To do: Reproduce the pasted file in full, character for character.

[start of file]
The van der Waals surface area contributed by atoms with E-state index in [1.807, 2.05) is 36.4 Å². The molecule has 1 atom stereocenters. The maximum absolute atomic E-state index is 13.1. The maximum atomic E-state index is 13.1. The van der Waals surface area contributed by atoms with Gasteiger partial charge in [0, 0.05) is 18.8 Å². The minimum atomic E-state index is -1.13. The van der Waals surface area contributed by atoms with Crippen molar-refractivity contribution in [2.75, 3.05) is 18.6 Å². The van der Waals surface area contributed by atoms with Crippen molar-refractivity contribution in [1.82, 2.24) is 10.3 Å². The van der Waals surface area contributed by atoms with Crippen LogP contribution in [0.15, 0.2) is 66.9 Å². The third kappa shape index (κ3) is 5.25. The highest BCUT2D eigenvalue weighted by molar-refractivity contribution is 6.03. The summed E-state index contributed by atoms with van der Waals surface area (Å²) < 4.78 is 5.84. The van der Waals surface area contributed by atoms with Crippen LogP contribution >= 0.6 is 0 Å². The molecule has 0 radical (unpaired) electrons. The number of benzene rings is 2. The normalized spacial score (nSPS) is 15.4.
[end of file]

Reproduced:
The van der Waals surface area contributed by atoms with E-state index in [1.807, 2.05) is 36.4 Å². The molecule has 1 atom stereocenters. The maximum absolute atomic E-state index is 13.1. The maximum atomic E-state index is 13.1. The van der Waals surface area contributed by atoms with Gasteiger partial charge in [0, 0.05) is 18.8 Å². The minimum atomic E-state index is -1.13. The van der Waals surface area contributed by atoms with Crippen molar-refractivity contribution in [2.75, 3.05) is 18.6 Å². The van der Waals surface area contributed by atoms with Crippen molar-refractivity contribution in [1.82, 2.24) is 10.3 Å². The van der Waals surface area contributed by atoms with Crippen LogP contribution in [0.15, 0.2) is 66.9 Å². The third kappa shape index (κ3) is 5.25. The highest BCUT2D eigenvalue weighted by molar-refractivity contribution is 6.03. The summed E-state index contributed by atoms with van der Waals surface area (Å²) < 4.78 is 5.84. The van der Waals surface area contributed by atoms with Crippen LogP contribution >= 0.6 is 0 Å². The molecule has 0 radical (unpaired) electrons. The number of benzene rings is 2. The normalized spacial score (nSPS) is 15.4.